The product we chose to go with provided us with an editable wellness survey that could be sent directly to the athlete on a daily basis via a text message. I was responsible for sending the group text each day through an app on my phone. The program enabled us to produce reports and keep historical data that improved our record-keeping abilities.
However, what we were getting for the money was not that much of an upgrade from a cost-efficiency standpoint. We stuck with this platform for two years. While we continued to monitor and adjust, I still was not completely satisfied with our overall program of athlete monitoring. We needed more than a survey to help us drive important individual daily decisions.
Dialing In Our Process: Overview
In November 2017, I began my tenure in my current position at York Comprehensive High School. While it was an established sports performance program (I was the second full-time strength and conditioning coordinator at the school), the process of installing my program took precedence the first year or so. During that time, I actually stopped using any formal AMS.
After the first year, it was time to begin to work it back in. We began at the beginning, with the wellness survey. For a short time, we used Google Forms again. Shortly after that, the online strength and conditioning software we used at the time added the option of a survey. In December 2019, I switched our sports performance platform to CoachMePlus. I could go into the reasons for the switch, but this is not that article.The AMS aspect of CoachMePlus is absolutely outstanding and takes the wellness survey to a new level with the addition of body charts, says @YorkStrength17. Click To Tweet
CMP provided us with a sports science platform to go along with a workout distribution feature that fit our needs. The AMS aspect of CMP is absolutely outstanding and takes the wellness survey to a new level with the addition of body charts. Not only can we get a subjective survey, but now our athletes can alert us to soreness and injury with a numerical level of severity through a click of the mouse.
I am aware of any soreness or potential injury issues before our athletes walk into our room. This is obviously a huge advantage in the decision-making process for each individual athlete. We are also able to monitor multi-day patterns that can lead to conversations with our sports medicine staff early in the process. If we can pre-empt just one injury to one athlete, this is worth the effort.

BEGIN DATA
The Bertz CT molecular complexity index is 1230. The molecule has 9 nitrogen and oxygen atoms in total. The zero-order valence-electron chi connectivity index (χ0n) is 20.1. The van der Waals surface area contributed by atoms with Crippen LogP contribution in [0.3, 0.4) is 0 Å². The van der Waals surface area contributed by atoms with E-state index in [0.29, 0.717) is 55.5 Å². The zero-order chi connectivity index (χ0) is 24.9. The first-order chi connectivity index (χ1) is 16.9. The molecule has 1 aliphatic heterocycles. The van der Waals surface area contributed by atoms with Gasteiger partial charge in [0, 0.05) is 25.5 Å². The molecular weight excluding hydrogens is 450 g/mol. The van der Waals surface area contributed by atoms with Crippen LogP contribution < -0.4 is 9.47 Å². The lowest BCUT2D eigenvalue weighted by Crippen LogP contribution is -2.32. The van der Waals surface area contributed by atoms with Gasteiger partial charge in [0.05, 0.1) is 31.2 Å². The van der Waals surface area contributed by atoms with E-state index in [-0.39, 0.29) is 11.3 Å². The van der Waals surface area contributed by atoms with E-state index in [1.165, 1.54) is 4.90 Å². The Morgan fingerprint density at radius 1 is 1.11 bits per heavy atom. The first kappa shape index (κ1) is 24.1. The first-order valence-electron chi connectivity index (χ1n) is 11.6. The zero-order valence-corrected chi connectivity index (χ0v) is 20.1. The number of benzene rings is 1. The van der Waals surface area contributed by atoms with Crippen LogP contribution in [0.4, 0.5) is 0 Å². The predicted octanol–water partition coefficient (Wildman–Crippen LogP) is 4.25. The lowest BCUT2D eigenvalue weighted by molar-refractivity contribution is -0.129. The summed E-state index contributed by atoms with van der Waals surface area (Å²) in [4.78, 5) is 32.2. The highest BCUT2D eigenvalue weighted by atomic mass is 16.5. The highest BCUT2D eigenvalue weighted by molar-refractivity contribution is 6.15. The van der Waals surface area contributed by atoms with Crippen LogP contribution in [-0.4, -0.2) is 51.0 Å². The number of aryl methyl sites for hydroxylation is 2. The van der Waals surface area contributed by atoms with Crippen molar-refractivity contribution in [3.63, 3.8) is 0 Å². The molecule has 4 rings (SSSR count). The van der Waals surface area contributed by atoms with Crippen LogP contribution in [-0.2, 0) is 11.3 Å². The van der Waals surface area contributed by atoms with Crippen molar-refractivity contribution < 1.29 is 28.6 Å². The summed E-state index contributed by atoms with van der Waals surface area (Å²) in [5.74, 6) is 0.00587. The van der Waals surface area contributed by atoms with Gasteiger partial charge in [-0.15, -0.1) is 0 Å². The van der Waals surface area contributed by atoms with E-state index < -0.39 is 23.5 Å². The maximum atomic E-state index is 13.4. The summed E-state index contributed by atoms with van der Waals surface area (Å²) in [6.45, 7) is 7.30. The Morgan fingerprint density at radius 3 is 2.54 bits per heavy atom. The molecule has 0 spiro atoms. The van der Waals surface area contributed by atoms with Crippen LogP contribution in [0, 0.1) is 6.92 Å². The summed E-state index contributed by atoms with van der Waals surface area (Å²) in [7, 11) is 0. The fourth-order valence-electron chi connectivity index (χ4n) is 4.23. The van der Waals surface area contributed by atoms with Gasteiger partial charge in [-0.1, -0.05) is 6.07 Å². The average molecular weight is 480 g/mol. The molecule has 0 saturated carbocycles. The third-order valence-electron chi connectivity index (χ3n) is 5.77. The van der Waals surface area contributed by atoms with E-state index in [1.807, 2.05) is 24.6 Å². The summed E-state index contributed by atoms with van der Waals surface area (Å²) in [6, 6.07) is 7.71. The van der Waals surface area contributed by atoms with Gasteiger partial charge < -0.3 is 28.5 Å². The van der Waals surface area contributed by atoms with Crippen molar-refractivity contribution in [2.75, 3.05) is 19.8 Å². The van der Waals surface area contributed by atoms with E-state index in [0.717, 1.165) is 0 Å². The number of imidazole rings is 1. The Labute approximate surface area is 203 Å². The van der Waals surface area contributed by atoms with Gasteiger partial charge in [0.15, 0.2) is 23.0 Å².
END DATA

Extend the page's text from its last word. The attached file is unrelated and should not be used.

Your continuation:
The “if-then” scenario of a low or high score on the readiness survey or indication of soreness and/or injury on the body chart all begin with a coach-athlete conversation. Empowering the athlete to be part of the decision-making process is a step that can help foster trust and build a relationship with the coach and athlete that will help both to flourish. It will also often clear up any concerns.
At times, this will lead to modifications that will ensure the athlete gets what they NEED that day and not just what the coaches want. More importantly, it can alert the coaching staff to any potential injury situation that could be worsened without this knowledge. The readiness survey and body chart can be seen as a subjective pre-screening that gives us more information to make sound decisions.
While subjective data is helpful to the process, I knew I needed some way to also collect objective data to best drive the decision-making process. We have one piece of technology at YCHS that I had never had before, and it became our test of choice. This was the Just Jump mat. The mat allows us to vertical jump test a large group of athletes in a very short time.
We began with a weekly test but soon expanded to a daily, cold vertical jump. I keep a very simple spreadsheet where I record each day’s cold vertical taken from each athlete as we walk into the facility. They do no warm-up or preparation for this jump. If we happen to have done any type of activity before we jump, I will not collect data that day for that group. My thought process is that this will give us a less variable-driven score.
This is much like weighing yourself when you first rise in the morning before you eat or drink any water. I’m looking for the truest baseline score I can get each day. In the score sheet we keep an average of all jumps in a given period or training cycle. We also keep track of the best jump of the cycle. Each of those data points plays a role in any potential programming adjustment that we may make.
While monitoring team averages and trends is important, the most important aspect of any AMS is the individual athlete and the process of maximizing individual performance. The other aspect of the individual is they are part of the team. If enough of our individuals are not recovering, that will lead us to a team solution. On the other hand, optimal dosage is our goal. If a majority of individual athletes show a high level of performance, it indicates that we can increase the intensity and shoot for a higher level of training on that day.While monitoring team averages and trends is important, the most important aspect of any AMS is the individual athlete and the process of maximizing individual performance, says @YorkStrength17. Click To Tweet